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Stanford GSB receives $100 million gift

The Stanford Graduate School of Business (GSB) has received a $100 million dollar gift and a promise of $50 million dollars in matching funds if others donate to start a new initiative aimed at alleviating global poverty.

The Stanford Institute for Innovation in Developing Economies (SIIDE), pronounced and known informally as “SEED,” was funded by a gift from Robert “Bob” King ’60 and his wife, Dorothy “Dottie” King.

The institute will have three main areas of focus: research the major problems facing the developing world and creating solutions; educating both Stanford students and local business leaders in developing countries about in business skills and problem solving; and providing on-the-ground support to entrepreneurs in developing countries through advice, training and technical support. SIIDE is set to host its first research forum in March 2012.

Bob and Dottie King have hosted Stanford international students for more than 50 years, an experience they say inspired this gift. Xiangmin Cui ’97 was one such international student. Cui introduced Mr. King, a Silicon Valley angel investor, to his friend Eric Xu. With the help of a seed investment from King, Xu went on to co-found the Chinese search engine “Baidu,” which now posts revenue upwards of $1 billion and is the sixth most visited site on the Internet.

Another student who stayed with the Kings, Zimbabwe native Andreata Muforo ’09, invited fellow Stanford students who took part in a global study trip to Africa for dinner at the King’s house.

“We heard how those first-hand experiences compelled some of the MBAs to return for internships in Africa,” said Dorothy King in a press release. “We saw the direct connection between the learning experience and the motivation to make change.”

“This initiative is an enormous opportunity for Stanford students, faculty and on-the-ground entrepreneurs to collaborate on the design and incubation of new enterprises and solutions,” said Garth Saloner, dean of the GSB, in a press release.

Hau Lee, a GSB professor who will serve as the director of the institute, hopes that the program will help foster that attitude and provide a way for Stanford students to engage in business that also promotes social good.

“[SEED] will help create training, materials, curriculum and designs to educate aspiring entrepreneurs in these developing countries,” Lee said in an interview with The Daily.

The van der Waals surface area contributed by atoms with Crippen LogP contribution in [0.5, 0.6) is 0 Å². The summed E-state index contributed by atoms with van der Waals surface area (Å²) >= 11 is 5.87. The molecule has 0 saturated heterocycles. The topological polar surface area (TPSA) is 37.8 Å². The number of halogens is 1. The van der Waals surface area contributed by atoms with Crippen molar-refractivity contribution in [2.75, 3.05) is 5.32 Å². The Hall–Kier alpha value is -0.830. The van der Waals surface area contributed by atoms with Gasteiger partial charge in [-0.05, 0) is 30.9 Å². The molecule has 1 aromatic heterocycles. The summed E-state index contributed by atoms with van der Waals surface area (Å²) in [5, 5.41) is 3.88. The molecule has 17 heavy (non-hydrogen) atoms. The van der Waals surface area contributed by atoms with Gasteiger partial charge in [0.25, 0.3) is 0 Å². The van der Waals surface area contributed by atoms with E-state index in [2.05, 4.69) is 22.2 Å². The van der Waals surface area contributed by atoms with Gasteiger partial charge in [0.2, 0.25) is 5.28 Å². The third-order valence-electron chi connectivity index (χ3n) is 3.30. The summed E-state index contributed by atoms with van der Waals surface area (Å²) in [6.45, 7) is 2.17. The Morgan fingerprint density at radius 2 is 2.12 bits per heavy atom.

Through supporting and interacting with entrepreneurs in developing countries, Lee hopes that students matriculate with a desire to make money in ways that promote public good.

While SEED’s resources will primarily be available to students at the GSB, it will also be available to Ph.D. students in any department, as well as graduate students in various departments. The institute will seek to fund and support student projects designed to improve the developing world, and will encourage graduate students in different departments to take advantage of SEED’s resources.

This multi-school interaction is one of the reasons Lee says this initiative rivals similar programs at sister institutions. With SEED’s “huge, significant” endowment, Lee said that other schools within Stanford, such as the School of Medicine and the Graduate School of Engineering, would be enthusiastic about partnering with the GSB on projects.

SEED will not directly fund any foreign businesses and will not operate as a venture capital firm, but instead will fund student trips and projects that seek to improve economic conditions in developing countries.

“Students who have the heart will not be limited by capacity or because the course requires funding,” Lee said. The program will also allow students to go abroad and get first-hand experience tackling problems in the developing world.

With faculty support, undergraduates will be able to take advantage of these resources by applying for funding or support for student-created projects. However, Lee said that SEED would not replace any undergraduate department’s requirements or responsibilities.

In addition to Lee, who will serve as the overall director of the program and the head of the research arm, Jesper Sørensen, a professor and director of the Center for Social Innovation at the GSB, will lead the education and dissemination portions of the institute. Jim Patell and Bill Meehan, both professors at the GSB, will head up the on-the-ground activity and help provide support to startups and NGOs in developing countries.

 

About Brendan O'Byrne

Brendan is a senior staff writer at The Stanford Daily. Previously he was the executive editor, the deputy editor, a news desk editor and a writer for the news section. He's a history major originally from New Orleans.
  • Anonymous

    Hey Tom La Velle, you are free to donate your own money to whoever you want. 

  • Guest

    $150 million is a drop in the bucket to alleviating the problems of poverty. It’s a short-term fix, and not a good one at that. Instead, the $150 million can be seen as an investment: smart people here will study the issue more and come up with innovative solutions that would, hopefully, have far greater economic impact. Given Stanford’s track record in being able to put smart people and resources together to effect change, I think the ROI for this $150 million will likely be high.

  • Williamylee

    Great work !!!  Bill Lee  MPPC